Sun Moon Lake is Taiwan's largest fresh water lake. When I lived in Nantou County, central Taiwan, I would often ride my scooter to Sun Moon Lake for a bit of fresh air and reflection.
One day I drove to the lake and traveled up a hill to the Ci-en Pagoda. Parking my bike, I climbed to the top of the pagoda and gazed out at the misty lake, which seemed magical in that moment. Many legends surround Sun Moon Lake, including the one which says the lake was once inhabited by two dragons. These dragons used the sun and moon as toys, causing the world to fall into darkness. Eventually a young couple came and defeated the dragons, brining light back into the world.
Sun Moon Lake is one of the most peaceful places I've ever visited.
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Taste Taiwan's Famous Black Tea
Taiwan's scenic Sun Moon Lake is the ancestral home of the Thao tribe. With tranquil waters surrounded by rolling green mountains, this area is rich in Taiwanese history.
Ita Thao village is a popular shopping destination, easily accessible by boat from any part of the lake. Here visitors can shop and eat to their heart's delight—souvenir shops, street food stands, and bubble tea vendors line both sides of the street.
Be sure to try a traditional tea tasting at one of the many tea shops. Sun Moon Lake is famous for its Assam black tea, which is full-flavored and dark auburn in color, with a sweet, fruity aroma. The lake's warm temperatures, high humidity, and heavy rainfall are ideal for cultivating the leaves. The tradition and rituals of serving and pouring the tea are just as enjoyable as drinking it, and all are an important part of Taiwanese culture.
AFAR Ambassador Charissa Fay traveled to Taiwan as a guest of the Taiwan Tourism Bureau.
Picture a hike through dense mist-filled woods, following a trail until suddenly the foliage parts and you're left with a vista of an incredibly peaceful and beautiful lake.
Sun Moon Lake, in central Taiwan, is the perfect place to see the natural beauty the island has to offer. The area's numerous hiking and cycling possibilities make it particularly attractive to those looking to escape the bustling city life and if the views aren't relaxing enough the hot-spring spas at the Fleur De Chine Hotel will have you close to comatose.
The lake is about a three hour trip from Taipei and buses can take you to the Sun Moon Lake - Shueishe Visitors Center via Taipei West Bus Station Terminal for roughly NT $460 (For more information on routes and pricing visit - http://www.sunmoonlake.gov.tw/English/TravelInfoEng/BusInfo/TaipeiToSML.htm#).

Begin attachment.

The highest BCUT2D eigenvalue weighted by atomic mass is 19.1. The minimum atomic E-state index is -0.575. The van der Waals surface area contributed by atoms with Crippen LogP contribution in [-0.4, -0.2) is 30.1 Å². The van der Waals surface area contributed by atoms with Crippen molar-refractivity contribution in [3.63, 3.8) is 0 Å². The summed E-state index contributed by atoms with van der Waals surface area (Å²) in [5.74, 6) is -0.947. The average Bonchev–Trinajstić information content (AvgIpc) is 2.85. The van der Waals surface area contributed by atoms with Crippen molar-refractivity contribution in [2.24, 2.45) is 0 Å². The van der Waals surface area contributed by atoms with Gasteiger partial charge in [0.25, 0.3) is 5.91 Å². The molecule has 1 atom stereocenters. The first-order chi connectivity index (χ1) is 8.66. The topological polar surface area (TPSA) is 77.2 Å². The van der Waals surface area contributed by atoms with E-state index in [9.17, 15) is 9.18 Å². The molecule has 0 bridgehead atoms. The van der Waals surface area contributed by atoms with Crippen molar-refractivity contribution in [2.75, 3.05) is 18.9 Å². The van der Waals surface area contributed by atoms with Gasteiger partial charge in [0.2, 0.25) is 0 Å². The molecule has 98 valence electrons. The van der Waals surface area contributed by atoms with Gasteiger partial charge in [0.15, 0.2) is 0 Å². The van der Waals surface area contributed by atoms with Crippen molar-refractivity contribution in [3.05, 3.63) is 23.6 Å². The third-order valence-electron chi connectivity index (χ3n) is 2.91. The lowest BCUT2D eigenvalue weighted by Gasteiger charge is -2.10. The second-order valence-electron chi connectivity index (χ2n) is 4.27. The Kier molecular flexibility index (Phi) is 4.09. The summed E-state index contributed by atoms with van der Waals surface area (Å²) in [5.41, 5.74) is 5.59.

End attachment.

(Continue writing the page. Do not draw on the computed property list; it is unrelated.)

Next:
Colin Roohan traveled to Taiwan courtesy of Taiwan Tourism, Ritz Tours, and Eva Air. His highlights are part of AFAR's partnership with The United States Tour Operator Association (USTOA), whose members provide travelers with unparalleled access, insider knowledge, peace-of-mind, value and freedom to enjoy destinations across the entire globe. See more about Colin’s trip at the USTOA blog - http://ustoa.com/blog/category/afar/
Pictures don't do Sun Moon Lake justice. A beautiful lake nestled in the mountains of Taichung, Sun Moon Lake is a great place to relax and enjoy the view, or if you're the adventurous type, rent a bike and bike around the lake.
With several hotels situated right on the lake, it's easy to see the morning sun reflect off the lake from the comfort of your own hotel room. Or, if you're looking for more cost-friendly accommodations, stay at a local hostel, then get up and watch the sky change colors from the path around the lake.
If you're feeling up to a challenge, grab a bike and bike around Sun Moon Lake, Taiwan's largest lake. There are several bike shops in town that rent bikes, or, if you're lucky, some hotels rent bikes to patrons for free (bikes are rented on a first come first serve basis).
The 29-kilometer bike ride can be completed by any person in decent shape. While there may be quite a bit of up hill, there isn't anything too steep, or at least too steep for too long. Certain parts of the bike path are clearly marked or very obvious that it is a bike path, while others are simply sharing the road with cars.
There are several temples along the path. Be sure to stop, as many of them have spectacular views of the lake.